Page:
• Local school systems would be mandated to send charter funding based on the average in total revenues (Lines 1142 to 1145).  This creates a discrepancy in how the district receives funds versus allocates funds.  The state sends funds to APS through a weighted formula yet is requiring that funds be distributed to charters based on an average. [Source:  Chuck Burbridge].
        • It appears that APS would have to distribute funds to charters before Local Five Mill Share is deducted from the district’s earnings.  The language says earnings rather than collections (Line 1143).  Further, reference to local earnings and how Local Five Mill Share will be calculated for this purpose have been eliminated in the revision to the statute (lines 1148 to 1153).
          • The Local Five Mill share reduction for Atlanta Public Schools is over $100 million.  If charter school funding is calculated without accounting for this reduction, it would create a tremendous funding discrepancy between traditional and charter schools within the district.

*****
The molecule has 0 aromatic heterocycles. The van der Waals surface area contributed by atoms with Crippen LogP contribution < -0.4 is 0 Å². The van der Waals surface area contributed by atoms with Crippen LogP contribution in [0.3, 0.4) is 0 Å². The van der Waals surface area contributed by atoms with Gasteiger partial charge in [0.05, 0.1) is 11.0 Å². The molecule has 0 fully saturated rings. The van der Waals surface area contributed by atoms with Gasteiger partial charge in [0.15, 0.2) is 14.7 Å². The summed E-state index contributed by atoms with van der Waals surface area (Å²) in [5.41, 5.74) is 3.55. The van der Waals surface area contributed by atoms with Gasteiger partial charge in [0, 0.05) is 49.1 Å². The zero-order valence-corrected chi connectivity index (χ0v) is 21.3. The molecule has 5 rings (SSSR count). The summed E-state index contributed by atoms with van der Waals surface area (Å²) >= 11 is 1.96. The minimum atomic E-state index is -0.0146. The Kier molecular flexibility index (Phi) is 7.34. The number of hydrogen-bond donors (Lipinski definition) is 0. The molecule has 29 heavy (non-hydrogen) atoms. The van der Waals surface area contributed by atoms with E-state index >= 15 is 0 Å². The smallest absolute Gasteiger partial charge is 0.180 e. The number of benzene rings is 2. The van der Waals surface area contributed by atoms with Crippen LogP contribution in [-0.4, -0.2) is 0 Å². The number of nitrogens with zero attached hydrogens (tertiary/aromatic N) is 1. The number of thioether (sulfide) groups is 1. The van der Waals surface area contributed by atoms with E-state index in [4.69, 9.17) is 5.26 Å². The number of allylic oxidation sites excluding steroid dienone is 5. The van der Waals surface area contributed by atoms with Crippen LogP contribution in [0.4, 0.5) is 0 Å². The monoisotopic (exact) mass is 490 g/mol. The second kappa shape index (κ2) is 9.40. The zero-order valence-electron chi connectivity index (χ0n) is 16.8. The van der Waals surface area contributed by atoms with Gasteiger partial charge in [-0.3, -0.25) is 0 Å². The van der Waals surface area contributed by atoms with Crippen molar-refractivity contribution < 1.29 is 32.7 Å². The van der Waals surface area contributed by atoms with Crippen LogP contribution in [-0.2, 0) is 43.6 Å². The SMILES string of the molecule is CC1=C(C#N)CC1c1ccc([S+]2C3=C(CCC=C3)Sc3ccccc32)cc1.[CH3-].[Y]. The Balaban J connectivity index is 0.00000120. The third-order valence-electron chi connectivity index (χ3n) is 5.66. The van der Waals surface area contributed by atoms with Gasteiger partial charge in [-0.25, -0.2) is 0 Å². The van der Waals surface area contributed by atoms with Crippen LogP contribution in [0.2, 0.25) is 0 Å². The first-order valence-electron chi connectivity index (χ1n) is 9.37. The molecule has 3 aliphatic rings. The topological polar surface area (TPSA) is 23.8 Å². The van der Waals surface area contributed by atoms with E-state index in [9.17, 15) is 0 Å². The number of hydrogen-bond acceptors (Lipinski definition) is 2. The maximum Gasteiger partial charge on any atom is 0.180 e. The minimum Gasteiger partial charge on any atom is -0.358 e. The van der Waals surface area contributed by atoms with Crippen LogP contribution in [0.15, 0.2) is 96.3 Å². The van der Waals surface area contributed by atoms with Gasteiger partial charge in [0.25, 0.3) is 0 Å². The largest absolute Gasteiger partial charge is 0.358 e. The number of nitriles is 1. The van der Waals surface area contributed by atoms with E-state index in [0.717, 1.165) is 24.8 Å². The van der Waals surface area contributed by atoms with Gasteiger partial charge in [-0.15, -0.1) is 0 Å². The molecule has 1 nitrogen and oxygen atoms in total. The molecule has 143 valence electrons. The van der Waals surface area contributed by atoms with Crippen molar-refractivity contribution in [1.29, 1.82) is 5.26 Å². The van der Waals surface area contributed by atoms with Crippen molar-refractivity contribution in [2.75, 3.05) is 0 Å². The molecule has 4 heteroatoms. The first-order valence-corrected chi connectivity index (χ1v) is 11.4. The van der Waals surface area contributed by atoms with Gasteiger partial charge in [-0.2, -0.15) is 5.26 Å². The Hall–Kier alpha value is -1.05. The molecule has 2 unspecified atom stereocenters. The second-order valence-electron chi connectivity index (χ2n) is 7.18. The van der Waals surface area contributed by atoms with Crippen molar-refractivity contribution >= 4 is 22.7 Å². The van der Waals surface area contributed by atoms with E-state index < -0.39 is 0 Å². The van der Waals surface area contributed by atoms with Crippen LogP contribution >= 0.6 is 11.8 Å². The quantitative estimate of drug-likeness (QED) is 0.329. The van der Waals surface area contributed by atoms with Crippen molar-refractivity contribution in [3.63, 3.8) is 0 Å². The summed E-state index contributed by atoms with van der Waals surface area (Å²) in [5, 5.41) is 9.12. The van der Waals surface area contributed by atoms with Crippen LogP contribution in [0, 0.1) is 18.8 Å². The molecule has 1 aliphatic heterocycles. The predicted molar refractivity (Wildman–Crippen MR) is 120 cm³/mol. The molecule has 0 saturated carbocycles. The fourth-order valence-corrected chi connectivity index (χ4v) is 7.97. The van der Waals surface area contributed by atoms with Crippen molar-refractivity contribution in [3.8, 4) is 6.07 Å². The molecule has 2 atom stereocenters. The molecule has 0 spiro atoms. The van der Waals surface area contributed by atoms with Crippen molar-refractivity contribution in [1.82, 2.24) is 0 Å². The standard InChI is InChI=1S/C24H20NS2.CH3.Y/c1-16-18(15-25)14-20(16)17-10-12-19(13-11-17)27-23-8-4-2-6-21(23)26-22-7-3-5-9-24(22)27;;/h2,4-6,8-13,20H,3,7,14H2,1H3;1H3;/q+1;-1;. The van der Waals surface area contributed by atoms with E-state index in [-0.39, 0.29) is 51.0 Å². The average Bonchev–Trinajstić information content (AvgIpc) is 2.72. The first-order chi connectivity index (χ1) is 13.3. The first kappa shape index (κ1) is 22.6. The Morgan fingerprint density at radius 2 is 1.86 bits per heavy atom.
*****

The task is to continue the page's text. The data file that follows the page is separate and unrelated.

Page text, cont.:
Section 43:  This section includes language that would require local school systems to offer unused and underutilized facilities to charter schools.

  • The definition of underutilized facility would be revised to include any district facility that utilizes less than forty percent of the square footage of the facility for direct instruction or critical administration purposes.  This definition is too broad. 
    • Typically, 25-30% of the square footage in any school building is accounted for in the hallways and mechanical rooms.  The critical mass of 40% may be met with just a few empty classrooms.
    • The mandate that charters must be offered such facilities negatively impacts the districts long-term planning efforts.
      • Urban districts such as Atlanta have significant population shifts and available land use for schools can be limited and costly.
      • The district may choose to hold a property because it sees a possible need in the short term.
      • Charter schools that are not authorized by the district would have first right of refusal for district properties and could purchase at below market value (Line 1215).